Indeed, for many Asian Americans, seeing Crazy Rich Asians has been not only a fun time at the theater, but also a deeply emotional experience. Here is a summer movie that, in defiance of Hollywood history, casts Asian actors in an array of roles: as snobby socialites, formidable matriarchs, rude frat boys, self-possessed women of ambition, single mothers, and rich eye candy. Chu even turned down a massive deal with Netflix because he felt it was important for his movie to be seen in theaters. “It reflects self-worth and it reflects Asians coming to see this movie,” he told Vulture. “That we are worth your time, your $15 to drive and park and struggle with buying tickets and crowds; to sit down in a dark room and say, ‘Tell me a story.’ We are worth that.”
The film has also faced its share of criticism, which began months before its release and centered on casting decisions, its glamorization of wealth, and its overlooking of working-class and non-Chinese Singaporeans. So to what extent is the movie a “win” for Asian and Asian American visibility in Hollywood? And, as importantly, how good of a film is it? The Atlantic’s Lenika Cruz, Emily Jan, Rosa Inocencio Smith, and Ashley Fetters discuss whether Crazy Rich Asians lived up to their expectations, and which key moments stayed with them after they left the theater.
Lenika Cruz: I’ll be honest; I went into Crazy Rich Asians not expecting much, or at least trying not to. I knew a movie like this was never going to be all things to all people: a solid work of art, cast with the right actors, with the right balance of cultural specificity and broader accessibility, that satisfactorily reflected viewers’ individual understandings of the Asian and Asian American experience. I went in only hoping to have a fine time, and you know what? I did! I laughed, I cried, I decided Michelle Yeoh (who played Eleanor) was my favorite human. I laughed some more.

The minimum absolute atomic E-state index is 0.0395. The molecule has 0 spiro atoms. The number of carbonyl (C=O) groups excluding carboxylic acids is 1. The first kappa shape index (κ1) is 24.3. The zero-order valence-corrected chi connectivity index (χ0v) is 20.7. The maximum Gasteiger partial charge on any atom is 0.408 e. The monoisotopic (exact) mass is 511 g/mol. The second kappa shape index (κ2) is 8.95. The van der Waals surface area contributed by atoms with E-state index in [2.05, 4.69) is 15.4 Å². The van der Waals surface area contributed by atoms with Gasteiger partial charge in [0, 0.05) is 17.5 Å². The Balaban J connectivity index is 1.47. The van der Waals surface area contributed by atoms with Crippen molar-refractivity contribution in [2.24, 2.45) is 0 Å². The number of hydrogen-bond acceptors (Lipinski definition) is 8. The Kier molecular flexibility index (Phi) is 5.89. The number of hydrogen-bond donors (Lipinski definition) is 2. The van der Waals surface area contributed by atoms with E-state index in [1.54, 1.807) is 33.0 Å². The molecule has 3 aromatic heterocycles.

And then there was, of course, the deeper stuff. I got goosebumps when Jasmine Chen’s “Waiting for Your Return” kicked in at the beginning and she began singing in Mandarin (though I don’t know the language). My heart leapt when I saw all the Asian names in the opening credits. I delighted whenever a familiar face—Constance Wu, Ken Jeong, Jimmy O. Yang, the list goes on—popped onscreen for the first time. Each time Chu decided to linger on a set of abs or squeeze in a random make-out session, I felt a tiny victory had been won for depictions of Asian sexuality in American pop culture. How about you, Emily? What mindset did you have going into the film, and how did you feel walking out of the theater?
Emily Jan: I didn’t make it past the opening credits without bursting into spontaneous tears. Music can be such an emotional part of a movie experience to me, so the second Chen’s cover started playing in Mandarin (transporting me to karaoke-filled, special-occasion dinners visiting my extended family in Taiwan, watching my ah-ma take the mic and command the room) at the top of the film, I was gone.